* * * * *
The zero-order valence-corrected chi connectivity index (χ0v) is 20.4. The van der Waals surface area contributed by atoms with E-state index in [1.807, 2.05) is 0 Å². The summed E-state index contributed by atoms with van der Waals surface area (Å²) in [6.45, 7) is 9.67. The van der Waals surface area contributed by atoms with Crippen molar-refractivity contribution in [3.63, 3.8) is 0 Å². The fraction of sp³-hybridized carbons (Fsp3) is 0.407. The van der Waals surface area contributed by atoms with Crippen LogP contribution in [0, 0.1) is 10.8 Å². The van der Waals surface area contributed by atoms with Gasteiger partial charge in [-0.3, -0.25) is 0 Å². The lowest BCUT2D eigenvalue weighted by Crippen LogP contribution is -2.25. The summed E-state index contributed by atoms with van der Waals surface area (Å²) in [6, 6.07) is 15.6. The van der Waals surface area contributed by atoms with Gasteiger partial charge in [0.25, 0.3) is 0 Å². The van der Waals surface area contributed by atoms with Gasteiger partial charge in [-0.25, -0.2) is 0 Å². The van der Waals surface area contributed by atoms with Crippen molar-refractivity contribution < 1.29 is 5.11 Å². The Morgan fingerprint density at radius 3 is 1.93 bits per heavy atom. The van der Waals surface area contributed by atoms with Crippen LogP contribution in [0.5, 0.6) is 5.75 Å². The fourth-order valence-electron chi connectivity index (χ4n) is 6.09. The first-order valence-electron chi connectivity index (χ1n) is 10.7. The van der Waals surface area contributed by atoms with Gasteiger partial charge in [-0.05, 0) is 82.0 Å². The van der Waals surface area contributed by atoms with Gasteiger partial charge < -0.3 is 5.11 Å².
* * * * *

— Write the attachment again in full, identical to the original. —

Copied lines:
The zero-order valence-corrected chi connectivity index (χ0v) is 20.4. The van der Waals surface area contributed by atoms with E-state index in [1.807, 2.05) is 0 Å². The summed E-state index contributed by atoms with van der Waals surface area (Å²) in [6.45, 7) is 9.67. The van der Waals surface area contributed by atoms with Crippen molar-refractivity contribution in [3.63, 3.8) is 0 Å². The fraction of sp³-hybridized carbons (Fsp3) is 0.407. The van der Waals surface area contributed by atoms with Crippen LogP contribution in [0, 0.1) is 10.8 Å². The van der Waals surface area contributed by atoms with Gasteiger partial charge in [-0.3, -0.25) is 0 Å². The lowest BCUT2D eigenvalue weighted by Crippen LogP contribution is -2.25. The summed E-state index contributed by atoms with van der Waals surface area (Å²) in [6, 6.07) is 15.6. The van der Waals surface area contributed by atoms with Gasteiger partial charge in [0.25, 0.3) is 0 Å². The van der Waals surface area contributed by atoms with Gasteiger partial charge in [-0.25, -0.2) is 0 Å². The van der Waals surface area contributed by atoms with Crippen molar-refractivity contribution < 1.29 is 5.11 Å². The Morgan fingerprint density at radius 3 is 1.93 bits per heavy atom. The van der Waals surface area contributed by atoms with Crippen LogP contribution in [0.5, 0.6) is 5.75 Å². The fourth-order valence-electron chi connectivity index (χ4n) is 6.09. The first-order valence-electron chi connectivity index (χ1n) is 10.7. The van der Waals surface area contributed by atoms with Gasteiger partial charge in [-0.05, 0) is 82.0 Å². The van der Waals surface area contributed by atoms with Gasteiger partial charge < -0.3 is 5.11 Å².